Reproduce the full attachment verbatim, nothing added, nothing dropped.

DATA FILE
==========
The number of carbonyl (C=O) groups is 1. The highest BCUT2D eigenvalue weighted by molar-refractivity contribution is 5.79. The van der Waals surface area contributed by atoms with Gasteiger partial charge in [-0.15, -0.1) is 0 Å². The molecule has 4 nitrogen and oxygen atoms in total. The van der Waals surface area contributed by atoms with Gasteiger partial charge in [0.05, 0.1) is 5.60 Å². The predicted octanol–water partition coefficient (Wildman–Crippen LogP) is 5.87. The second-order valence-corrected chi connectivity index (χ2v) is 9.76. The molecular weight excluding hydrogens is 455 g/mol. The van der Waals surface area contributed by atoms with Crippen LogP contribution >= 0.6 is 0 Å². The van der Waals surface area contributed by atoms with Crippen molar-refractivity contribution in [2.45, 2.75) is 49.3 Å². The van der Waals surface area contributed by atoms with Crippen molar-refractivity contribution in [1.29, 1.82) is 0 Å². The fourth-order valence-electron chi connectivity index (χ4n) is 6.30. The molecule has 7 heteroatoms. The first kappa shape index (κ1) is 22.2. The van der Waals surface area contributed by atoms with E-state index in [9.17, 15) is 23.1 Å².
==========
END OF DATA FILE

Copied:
The number of carbonyl (C=O) groups is 1. The highest BCUT2D eigenvalue weighted by molar-refractivity contribution is 5.79. The van der Waals surface area contributed by atoms with Gasteiger partial charge in [-0.15, -0.1) is 0 Å². The molecule has 4 nitrogen and oxygen atoms in total. The van der Waals surface area contributed by atoms with Gasteiger partial charge in [0.05, 0.1) is 5.60 Å². The predicted octanol–water partition coefficient (Wildman–Crippen LogP) is 5.87. The second-order valence-corrected chi connectivity index (χ2v) is 9.76. The molecular weight excluding hydrogens is 455 g/mol. The van der Waals surface area contributed by atoms with Crippen LogP contribution >= 0.6 is 0 Å². The van der Waals surface area contributed by atoms with Crippen molar-refractivity contribution in [2.45, 2.75) is 49.3 Å². The van der Waals surface area contributed by atoms with Crippen molar-refractivity contribution in [1.29, 1.82) is 0 Å². The fourth-order valence-electron chi connectivity index (χ4n) is 6.30. The molecule has 7 heteroatoms. The first kappa shape index (κ1) is 22.2. The van der Waals surface area contributed by atoms with E-state index in [9.17, 15) is 23.1 Å².